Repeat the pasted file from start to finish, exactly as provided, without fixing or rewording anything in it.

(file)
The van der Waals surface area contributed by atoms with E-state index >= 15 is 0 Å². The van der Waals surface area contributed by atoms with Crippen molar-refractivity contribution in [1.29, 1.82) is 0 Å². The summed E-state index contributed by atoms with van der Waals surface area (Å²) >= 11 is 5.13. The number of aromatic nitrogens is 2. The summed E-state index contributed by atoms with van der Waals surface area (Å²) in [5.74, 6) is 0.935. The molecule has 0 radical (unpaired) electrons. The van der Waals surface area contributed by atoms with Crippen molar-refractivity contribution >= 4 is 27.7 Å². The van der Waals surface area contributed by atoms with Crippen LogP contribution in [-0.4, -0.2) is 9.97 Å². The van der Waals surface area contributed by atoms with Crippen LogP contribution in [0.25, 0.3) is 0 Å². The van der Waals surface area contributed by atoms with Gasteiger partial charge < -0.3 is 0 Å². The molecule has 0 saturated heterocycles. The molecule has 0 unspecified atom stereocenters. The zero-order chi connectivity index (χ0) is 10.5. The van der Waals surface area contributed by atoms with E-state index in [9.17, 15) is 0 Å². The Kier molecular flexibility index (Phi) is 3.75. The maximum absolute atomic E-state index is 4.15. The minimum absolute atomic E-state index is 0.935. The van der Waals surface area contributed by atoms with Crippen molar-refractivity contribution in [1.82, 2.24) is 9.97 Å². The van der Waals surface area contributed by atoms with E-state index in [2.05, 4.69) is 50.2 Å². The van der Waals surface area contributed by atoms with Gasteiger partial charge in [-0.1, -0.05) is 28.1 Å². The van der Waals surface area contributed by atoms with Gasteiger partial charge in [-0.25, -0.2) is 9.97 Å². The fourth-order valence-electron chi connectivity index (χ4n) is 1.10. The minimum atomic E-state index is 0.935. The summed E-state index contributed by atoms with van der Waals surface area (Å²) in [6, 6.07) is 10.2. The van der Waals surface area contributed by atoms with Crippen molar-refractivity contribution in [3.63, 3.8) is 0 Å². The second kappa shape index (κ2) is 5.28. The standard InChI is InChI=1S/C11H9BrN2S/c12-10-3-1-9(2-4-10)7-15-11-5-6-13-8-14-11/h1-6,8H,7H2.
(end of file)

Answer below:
The van der Waals surface area contributed by atoms with E-state index >= 15 is 0 Å². The van der Waals surface area contributed by atoms with Crippen molar-refractivity contribution in [1.29, 1.82) is 0 Å². The summed E-state index contributed by atoms with van der Waals surface area (Å²) >= 11 is 5.13. The number of aromatic nitrogens is 2. The summed E-state index contributed by atoms with van der Waals surface area (Å²) in [5.74, 6) is 0.935. The molecule has 0 radical (unpaired) electrons. The van der Waals surface area contributed by atoms with Crippen molar-refractivity contribution >= 4 is 27.7 Å². The van der Waals surface area contributed by atoms with Crippen LogP contribution in [-0.4, -0.2) is 9.97 Å². The van der Waals surface area contributed by atoms with Crippen LogP contribution in [0.25, 0.3) is 0 Å². The van der Waals surface area contributed by atoms with Gasteiger partial charge < -0.3 is 0 Å². The molecule has 0 saturated heterocycles. The molecule has 0 unspecified atom stereocenters. The zero-order chi connectivity index (χ0) is 10.5. The van der Waals surface area contributed by atoms with E-state index in [9.17, 15) is 0 Å². The Kier molecular flexibility index (Phi) is 3.75. The maximum absolute atomic E-state index is 4.15. The minimum absolute atomic E-state index is 0.935. The van der Waals surface area contributed by atoms with Crippen molar-refractivity contribution in [1.82, 2.24) is 9.97 Å². The van der Waals surface area contributed by atoms with E-state index in [2.05, 4.69) is 50.2 Å². The van der Waals surface area contributed by atoms with Gasteiger partial charge in [-0.1, -0.05) is 28.1 Å². The van der Waals surface area contributed by atoms with Gasteiger partial charge in [-0.25, -0.2) is 9.97 Å². The fourth-order valence-electron chi connectivity index (χ4n) is 1.10. The minimum atomic E-state index is 0.935. The summed E-state index contributed by atoms with van der Waals surface area (Å²) in [6, 6.07) is 10.2. The van der Waals surface area contributed by atoms with Crippen molar-refractivity contribution in [3.63, 3.8) is 0 Å². The second kappa shape index (κ2) is 5.28. The standard InChI is InChI=1S/C11H9BrN2S/c12-10-3-1-9(2-4-10)7-15-11-5-6-13-8-14-11/h1-6,8H,7H2.